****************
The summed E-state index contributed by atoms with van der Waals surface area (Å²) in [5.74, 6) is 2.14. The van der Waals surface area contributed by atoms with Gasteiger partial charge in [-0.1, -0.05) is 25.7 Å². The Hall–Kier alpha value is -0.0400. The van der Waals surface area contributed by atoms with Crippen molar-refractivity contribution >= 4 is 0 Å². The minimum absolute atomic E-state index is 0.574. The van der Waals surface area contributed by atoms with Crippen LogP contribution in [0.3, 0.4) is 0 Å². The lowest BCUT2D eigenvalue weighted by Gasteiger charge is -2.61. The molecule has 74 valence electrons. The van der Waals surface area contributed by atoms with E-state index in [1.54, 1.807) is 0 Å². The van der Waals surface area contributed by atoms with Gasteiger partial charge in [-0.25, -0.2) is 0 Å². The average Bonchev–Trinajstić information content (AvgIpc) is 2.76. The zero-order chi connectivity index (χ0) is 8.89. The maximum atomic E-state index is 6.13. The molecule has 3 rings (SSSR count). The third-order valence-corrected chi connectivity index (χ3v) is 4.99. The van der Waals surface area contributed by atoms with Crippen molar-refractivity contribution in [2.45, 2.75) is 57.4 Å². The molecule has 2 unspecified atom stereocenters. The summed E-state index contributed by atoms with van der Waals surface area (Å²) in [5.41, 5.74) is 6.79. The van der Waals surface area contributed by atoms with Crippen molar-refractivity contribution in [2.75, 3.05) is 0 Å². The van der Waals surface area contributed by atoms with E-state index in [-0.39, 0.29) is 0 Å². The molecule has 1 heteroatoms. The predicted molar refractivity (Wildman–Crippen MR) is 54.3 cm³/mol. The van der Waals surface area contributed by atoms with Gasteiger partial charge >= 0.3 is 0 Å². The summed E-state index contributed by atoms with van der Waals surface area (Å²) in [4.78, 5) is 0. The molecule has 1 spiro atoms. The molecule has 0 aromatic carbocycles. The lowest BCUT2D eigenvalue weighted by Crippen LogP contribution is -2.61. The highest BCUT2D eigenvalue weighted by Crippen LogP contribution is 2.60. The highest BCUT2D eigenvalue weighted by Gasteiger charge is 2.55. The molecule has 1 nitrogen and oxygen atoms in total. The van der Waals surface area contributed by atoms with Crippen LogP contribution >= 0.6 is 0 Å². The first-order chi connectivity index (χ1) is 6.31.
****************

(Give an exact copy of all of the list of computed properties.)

The summed E-state index contributed by atoms with van der Waals surface area (Å²) in [5.74, 6) is 2.14. The van der Waals surface area contributed by atoms with Gasteiger partial charge in [-0.1, -0.05) is 25.7 Å². The Hall–Kier alpha value is -0.0400. The van der Waals surface area contributed by atoms with Crippen molar-refractivity contribution >= 4 is 0 Å². The minimum absolute atomic E-state index is 0.574. The van der Waals surface area contributed by atoms with Crippen LogP contribution in [0.3, 0.4) is 0 Å². The lowest BCUT2D eigenvalue weighted by Gasteiger charge is -2.61. The molecule has 74 valence electrons. The van der Waals surface area contributed by atoms with E-state index in [1.54, 1.807) is 0 Å². The van der Waals surface area contributed by atoms with Gasteiger partial charge in [-0.25, -0.2) is 0 Å². The average Bonchev–Trinajstić information content (AvgIpc) is 2.76. The zero-order chi connectivity index (χ0) is 8.89. The maximum atomic E-state index is 6.13. The molecule has 3 rings (SSSR count). The third-order valence-corrected chi connectivity index (χ3v) is 4.99. The van der Waals surface area contributed by atoms with Crippen molar-refractivity contribution in [2.45, 2.75) is 57.4 Å². The molecule has 2 unspecified atom stereocenters. The summed E-state index contributed by atoms with van der Waals surface area (Å²) in [5.41, 5.74) is 6.79. The van der Waals surface area contributed by atoms with Crippen molar-refractivity contribution in [2.75, 3.05) is 0 Å². The van der Waals surface area contributed by atoms with E-state index in [-0.39, 0.29) is 0 Å². The molecule has 1 heteroatoms. The predicted molar refractivity (Wildman–Crippen MR) is 54.3 cm³/mol. The van der Waals surface area contributed by atoms with Gasteiger partial charge >= 0.3 is 0 Å². The summed E-state index contributed by atoms with van der Waals surface area (Å²) in [4.78, 5) is 0. The molecule has 1 spiro atoms. The molecule has 0 aromatic carbocycles. The lowest BCUT2D eigenvalue weighted by Crippen LogP contribution is -2.61. The highest BCUT2D eigenvalue weighted by Crippen LogP contribution is 2.60. The highest BCUT2D eigenvalue weighted by Gasteiger charge is 2.55. The molecule has 1 nitrogen and oxygen atoms in total. The van der Waals surface area contributed by atoms with Crippen LogP contribution >= 0.6 is 0 Å². The first-order chi connectivity index (χ1) is 6.31.